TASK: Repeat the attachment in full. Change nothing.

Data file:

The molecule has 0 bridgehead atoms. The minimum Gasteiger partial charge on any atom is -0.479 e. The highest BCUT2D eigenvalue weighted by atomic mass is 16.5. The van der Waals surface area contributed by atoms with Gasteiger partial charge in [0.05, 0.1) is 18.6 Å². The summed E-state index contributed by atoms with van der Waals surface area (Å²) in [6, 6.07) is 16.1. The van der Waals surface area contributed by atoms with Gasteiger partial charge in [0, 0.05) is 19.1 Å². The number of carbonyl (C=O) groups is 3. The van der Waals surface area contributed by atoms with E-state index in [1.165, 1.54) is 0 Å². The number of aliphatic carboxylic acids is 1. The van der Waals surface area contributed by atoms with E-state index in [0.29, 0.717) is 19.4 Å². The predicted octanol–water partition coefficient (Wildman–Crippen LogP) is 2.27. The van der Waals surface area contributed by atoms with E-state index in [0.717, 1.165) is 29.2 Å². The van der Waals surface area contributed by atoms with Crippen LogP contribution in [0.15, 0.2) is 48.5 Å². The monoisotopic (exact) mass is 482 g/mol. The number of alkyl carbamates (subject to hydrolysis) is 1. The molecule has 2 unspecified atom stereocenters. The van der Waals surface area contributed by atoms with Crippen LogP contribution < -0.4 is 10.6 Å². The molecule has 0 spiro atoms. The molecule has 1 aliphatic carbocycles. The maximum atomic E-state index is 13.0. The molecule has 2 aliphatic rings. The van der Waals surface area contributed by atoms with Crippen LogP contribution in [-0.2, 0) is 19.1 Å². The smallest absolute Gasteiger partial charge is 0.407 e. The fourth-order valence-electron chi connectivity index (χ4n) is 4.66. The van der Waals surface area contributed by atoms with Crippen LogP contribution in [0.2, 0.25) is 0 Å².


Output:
The molecule has 0 bridgehead atoms. The minimum Gasteiger partial charge on any atom is -0.479 e. The highest BCUT2D eigenvalue weighted by atomic mass is 16.5. The van der Waals surface area contributed by atoms with Gasteiger partial charge in [0.05, 0.1) is 18.6 Å². The summed E-state index contributed by atoms with van der Waals surface area (Å²) in [6, 6.07) is 16.1. The van der Waals surface area contributed by atoms with Gasteiger partial charge in [0, 0.05) is 19.1 Å². The number of carbonyl (C=O) groups is 3. The van der Waals surface area contributed by atoms with E-state index in [1.165, 1.54) is 0 Å². The number of aliphatic carboxylic acids is 1. The van der Waals surface area contributed by atoms with E-state index in [0.29, 0.717) is 19.4 Å². The predicted octanol–water partition coefficient (Wildman–Crippen LogP) is 2.27. The van der Waals surface area contributed by atoms with E-state index in [0.717, 1.165) is 29.2 Å². The van der Waals surface area contributed by atoms with Crippen LogP contribution in [0.15, 0.2) is 48.5 Å². The monoisotopic (exact) mass is 482 g/mol. The number of alkyl carbamates (subject to hydrolysis) is 1. The molecule has 2 unspecified atom stereocenters. The van der Waals surface area contributed by atoms with Crippen LogP contribution < -0.4 is 10.6 Å². The molecule has 0 spiro atoms. The molecule has 1 aliphatic carbocycles. The maximum atomic E-state index is 13.0. The molecule has 2 aliphatic rings. The van der Waals surface area contributed by atoms with Crippen LogP contribution in [-0.2, 0) is 19.1 Å². The smallest absolute Gasteiger partial charge is 0.407 e. The fourth-order valence-electron chi connectivity index (χ4n) is 4.66. The van der Waals surface area contributed by atoms with Crippen LogP contribution in [0.2, 0.25) is 0 Å².